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National Defense Authorization Act for Fiscal Year 2013

Floor Speech

Location: Washington, DC


Mr. NADLER. I thank the gentleman for yielding.

Mr. Chairman, there is hypocrisy here, and there is also great faith in ignorance on the part of the public. We have in this defense budget, it's $8.3 billion above what was agreed to in the Budget Control Act last year, and now he says that's not enough.

Under the Ryan budget, the entire discretionary expenditures in the United States will go down eventually to 3.5 percent of GDP from 12.5 percent. Since Governor Romney says defense should not go below 4 percent, that means minus one-half percent for everything else government does--less than zero for the post office, for transportation, for education, for the Weather Bureau, for NASA. For everything government does other than Social Security, Medicare and veterans and debt service--zero dollars. That's where this budget that the other side of the aisle is espousing and has voted for to a person leads us, to zero dollars for all government functions other than defense and veterans.


Mr. NADLER. In 15 seconds, I will simply say that this amendment is the least we can do. We should go with the Budget Control Act. The other side of the aisle says we haven't passed a budget. This is the effective budget. The fact of the matter is that we have doubled military spending, exclusive of Afghanistan and Iraq, in 10 years. We ought to start reducing it now.


Mr. NADLER. Mr. Chairman, this amendment asserts that it intends to protect the right of habeas corpus, which is to say the right to get into court. But the problem is not habeas. It's not the right to get into court. That is granted by the Constitution. The problem is what you can assert once you get into court. It says nothing about that. It says nothing about the circumstances in which individuals might actually be subject to military detention when arrested within the territory of the United States.

It's actually dangerous. It narrows constitutional rights because it narrows the scope of the statutory habeas corpus protection to individuals lawfully in the United States when detained as opposed to those detained in the United States. Someone with questionable immigration status might not have any habeas rights under this amendment.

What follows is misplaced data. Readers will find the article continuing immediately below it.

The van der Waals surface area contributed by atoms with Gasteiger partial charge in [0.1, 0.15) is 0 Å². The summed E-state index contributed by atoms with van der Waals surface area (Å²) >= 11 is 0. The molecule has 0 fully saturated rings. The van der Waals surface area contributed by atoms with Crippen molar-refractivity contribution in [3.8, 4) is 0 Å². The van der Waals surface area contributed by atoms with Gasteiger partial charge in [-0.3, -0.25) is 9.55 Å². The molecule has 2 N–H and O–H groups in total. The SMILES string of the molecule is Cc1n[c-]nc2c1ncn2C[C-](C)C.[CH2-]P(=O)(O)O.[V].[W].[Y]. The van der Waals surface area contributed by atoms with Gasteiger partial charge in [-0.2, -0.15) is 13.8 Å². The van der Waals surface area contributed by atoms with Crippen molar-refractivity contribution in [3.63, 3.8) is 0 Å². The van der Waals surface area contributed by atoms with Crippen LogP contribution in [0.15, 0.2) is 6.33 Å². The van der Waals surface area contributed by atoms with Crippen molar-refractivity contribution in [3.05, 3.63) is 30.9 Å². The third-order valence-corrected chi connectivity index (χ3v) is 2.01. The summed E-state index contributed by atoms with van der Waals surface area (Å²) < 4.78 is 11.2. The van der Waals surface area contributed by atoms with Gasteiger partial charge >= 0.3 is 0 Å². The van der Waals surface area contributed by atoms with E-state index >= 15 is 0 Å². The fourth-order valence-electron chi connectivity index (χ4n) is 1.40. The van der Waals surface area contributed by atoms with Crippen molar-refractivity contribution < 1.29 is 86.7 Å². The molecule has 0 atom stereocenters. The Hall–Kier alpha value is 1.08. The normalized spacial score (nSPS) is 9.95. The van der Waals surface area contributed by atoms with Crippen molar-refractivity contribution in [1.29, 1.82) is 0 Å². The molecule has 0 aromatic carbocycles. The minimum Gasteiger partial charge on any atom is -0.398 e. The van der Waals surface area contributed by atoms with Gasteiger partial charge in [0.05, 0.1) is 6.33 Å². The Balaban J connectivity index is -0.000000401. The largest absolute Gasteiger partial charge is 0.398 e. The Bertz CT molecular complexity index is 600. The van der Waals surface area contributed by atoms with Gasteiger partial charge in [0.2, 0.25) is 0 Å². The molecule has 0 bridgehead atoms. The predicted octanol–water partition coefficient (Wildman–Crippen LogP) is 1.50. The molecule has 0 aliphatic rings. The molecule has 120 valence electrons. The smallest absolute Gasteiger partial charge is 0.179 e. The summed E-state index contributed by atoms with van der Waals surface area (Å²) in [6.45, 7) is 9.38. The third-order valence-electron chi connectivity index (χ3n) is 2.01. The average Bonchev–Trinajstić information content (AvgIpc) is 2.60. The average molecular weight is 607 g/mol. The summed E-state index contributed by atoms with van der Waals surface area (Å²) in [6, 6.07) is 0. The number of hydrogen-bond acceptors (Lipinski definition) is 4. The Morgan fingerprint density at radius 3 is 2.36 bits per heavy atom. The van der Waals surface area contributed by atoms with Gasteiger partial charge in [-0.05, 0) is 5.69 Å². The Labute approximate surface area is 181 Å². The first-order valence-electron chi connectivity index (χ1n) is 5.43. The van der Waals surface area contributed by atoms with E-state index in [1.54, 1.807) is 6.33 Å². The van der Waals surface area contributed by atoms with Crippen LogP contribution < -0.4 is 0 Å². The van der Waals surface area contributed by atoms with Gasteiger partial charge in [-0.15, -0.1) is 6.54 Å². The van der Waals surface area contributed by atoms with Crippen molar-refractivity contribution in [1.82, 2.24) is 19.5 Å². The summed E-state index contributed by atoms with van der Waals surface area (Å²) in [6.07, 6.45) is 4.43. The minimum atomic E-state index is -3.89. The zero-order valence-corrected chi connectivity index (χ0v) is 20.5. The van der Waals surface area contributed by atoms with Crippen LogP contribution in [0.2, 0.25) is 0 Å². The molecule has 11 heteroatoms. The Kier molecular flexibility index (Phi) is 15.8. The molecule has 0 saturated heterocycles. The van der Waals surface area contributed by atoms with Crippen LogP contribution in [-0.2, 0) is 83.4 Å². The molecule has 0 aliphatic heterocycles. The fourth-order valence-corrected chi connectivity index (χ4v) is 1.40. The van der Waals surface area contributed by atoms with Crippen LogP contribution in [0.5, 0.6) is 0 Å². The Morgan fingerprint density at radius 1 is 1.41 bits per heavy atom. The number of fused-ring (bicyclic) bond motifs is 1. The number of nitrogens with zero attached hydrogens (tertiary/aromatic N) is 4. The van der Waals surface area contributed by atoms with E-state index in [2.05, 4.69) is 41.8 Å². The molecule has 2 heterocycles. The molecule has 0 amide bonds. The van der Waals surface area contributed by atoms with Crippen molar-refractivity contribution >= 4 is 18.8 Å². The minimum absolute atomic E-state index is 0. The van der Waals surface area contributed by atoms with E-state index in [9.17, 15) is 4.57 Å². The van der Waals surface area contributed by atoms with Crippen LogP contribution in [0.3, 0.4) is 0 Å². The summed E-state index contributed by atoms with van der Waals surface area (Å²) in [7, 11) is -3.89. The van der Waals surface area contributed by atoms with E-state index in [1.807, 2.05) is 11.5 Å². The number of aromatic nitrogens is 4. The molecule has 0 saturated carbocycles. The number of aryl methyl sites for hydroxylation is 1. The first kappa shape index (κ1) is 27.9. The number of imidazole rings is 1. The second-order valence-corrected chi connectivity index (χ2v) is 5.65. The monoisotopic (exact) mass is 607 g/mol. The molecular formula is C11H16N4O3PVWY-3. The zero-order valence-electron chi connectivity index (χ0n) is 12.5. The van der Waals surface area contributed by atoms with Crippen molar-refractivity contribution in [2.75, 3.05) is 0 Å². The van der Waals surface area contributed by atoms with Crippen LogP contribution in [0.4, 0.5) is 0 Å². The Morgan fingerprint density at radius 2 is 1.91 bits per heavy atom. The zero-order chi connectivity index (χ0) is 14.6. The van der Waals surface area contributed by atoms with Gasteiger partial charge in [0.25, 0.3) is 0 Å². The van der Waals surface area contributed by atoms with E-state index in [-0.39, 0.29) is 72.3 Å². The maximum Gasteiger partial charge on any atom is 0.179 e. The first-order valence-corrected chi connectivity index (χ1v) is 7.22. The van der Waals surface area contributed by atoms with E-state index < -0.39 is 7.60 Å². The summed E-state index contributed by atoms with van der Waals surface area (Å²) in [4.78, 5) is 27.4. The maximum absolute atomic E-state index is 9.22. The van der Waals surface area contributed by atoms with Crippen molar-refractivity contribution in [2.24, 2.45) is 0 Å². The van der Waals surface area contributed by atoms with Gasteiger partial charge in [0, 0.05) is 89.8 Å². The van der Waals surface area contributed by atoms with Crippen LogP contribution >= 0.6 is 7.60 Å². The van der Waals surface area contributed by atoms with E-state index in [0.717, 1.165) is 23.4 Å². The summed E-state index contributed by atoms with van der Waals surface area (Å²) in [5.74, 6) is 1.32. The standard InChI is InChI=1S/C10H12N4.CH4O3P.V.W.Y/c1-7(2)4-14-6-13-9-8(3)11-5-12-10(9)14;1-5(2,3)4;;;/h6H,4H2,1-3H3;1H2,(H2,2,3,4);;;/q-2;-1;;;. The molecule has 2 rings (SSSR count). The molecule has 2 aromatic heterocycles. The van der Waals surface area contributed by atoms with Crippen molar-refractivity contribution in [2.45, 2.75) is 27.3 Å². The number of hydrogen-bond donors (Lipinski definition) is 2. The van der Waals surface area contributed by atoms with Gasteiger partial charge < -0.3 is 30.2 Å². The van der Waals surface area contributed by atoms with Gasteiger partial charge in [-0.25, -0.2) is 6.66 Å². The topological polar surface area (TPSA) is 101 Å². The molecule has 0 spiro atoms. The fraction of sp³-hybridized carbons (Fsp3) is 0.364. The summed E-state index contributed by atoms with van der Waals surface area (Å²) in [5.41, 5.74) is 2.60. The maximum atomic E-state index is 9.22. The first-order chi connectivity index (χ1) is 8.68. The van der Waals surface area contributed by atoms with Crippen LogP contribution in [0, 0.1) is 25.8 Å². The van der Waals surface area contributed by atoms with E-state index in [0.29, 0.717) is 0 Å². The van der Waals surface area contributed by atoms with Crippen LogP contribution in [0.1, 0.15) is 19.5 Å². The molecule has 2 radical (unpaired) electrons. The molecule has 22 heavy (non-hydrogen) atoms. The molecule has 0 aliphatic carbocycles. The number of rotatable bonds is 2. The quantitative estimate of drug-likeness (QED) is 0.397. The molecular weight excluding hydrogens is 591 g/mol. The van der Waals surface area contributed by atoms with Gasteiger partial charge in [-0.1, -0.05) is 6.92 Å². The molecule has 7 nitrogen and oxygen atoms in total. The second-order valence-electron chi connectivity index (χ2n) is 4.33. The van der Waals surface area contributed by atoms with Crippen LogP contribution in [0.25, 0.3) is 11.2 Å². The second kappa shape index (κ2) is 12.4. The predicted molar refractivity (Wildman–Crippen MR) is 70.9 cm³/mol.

Secondly, as Mr. Amash pointed out, by saying that you can file it not later than 30 days, it could be read to say that, unlike current law where you can file habeas the moment you're detained, you have to wait 30 days, or you might not be able to file after 30 days.

So it's an affirmatively dangerous amendment. It narrows the right to habeas corpus, and it doesn't do anything to protect the real problem here, which is not habeas. That was never the problem.

The real problem is the right of detention, when you get into court through habeas and the court says, You have no rights, because indefinite detention is permitted. That's the problem we ought to be dealing with. This amendment doesn't deal with it, and it makes the habeas arguably more difficult and more narrow.

If we value due process and if we value liberty, this amendment should be defeated.


Mr. NADLER. Mr. Chairman, last year I argued in opposition to sections 1021 and 1022 of the NDAA, that they went far beyond the AUMF to suggest that the President has the authority to detain U.S. citizens indefinitely without charge.

This amendment prohibits the detention without charge of any person arrested or detained in the United States and is the first step toward restoring due process. It's a good first step, but its scope is limited to U.S. soil and to the present AUMF. We should do more. That's why I've introduced the No Detention Without Charge Act, which would not only prohibit detention without charge of people arrested in the United States, but would also prohibit the detention of any person anywhere indefinitely, except to the extent permitted by the Constitution and the law of war, and it would restore meaningful right of action for detainees to challenge the legality of their detention.

The notion that the United States should conduct itself according to the Constitution and the law of war should not be controversial. Smith-Amash takes the first step--and I have proposed the next--towards affirming our values and securing our liberty. If we are going to address indefinite detention, we must do so directly.

I urge my colleagues to support the Smith-Amash amendment and to sign on as cosponsors of my bill.


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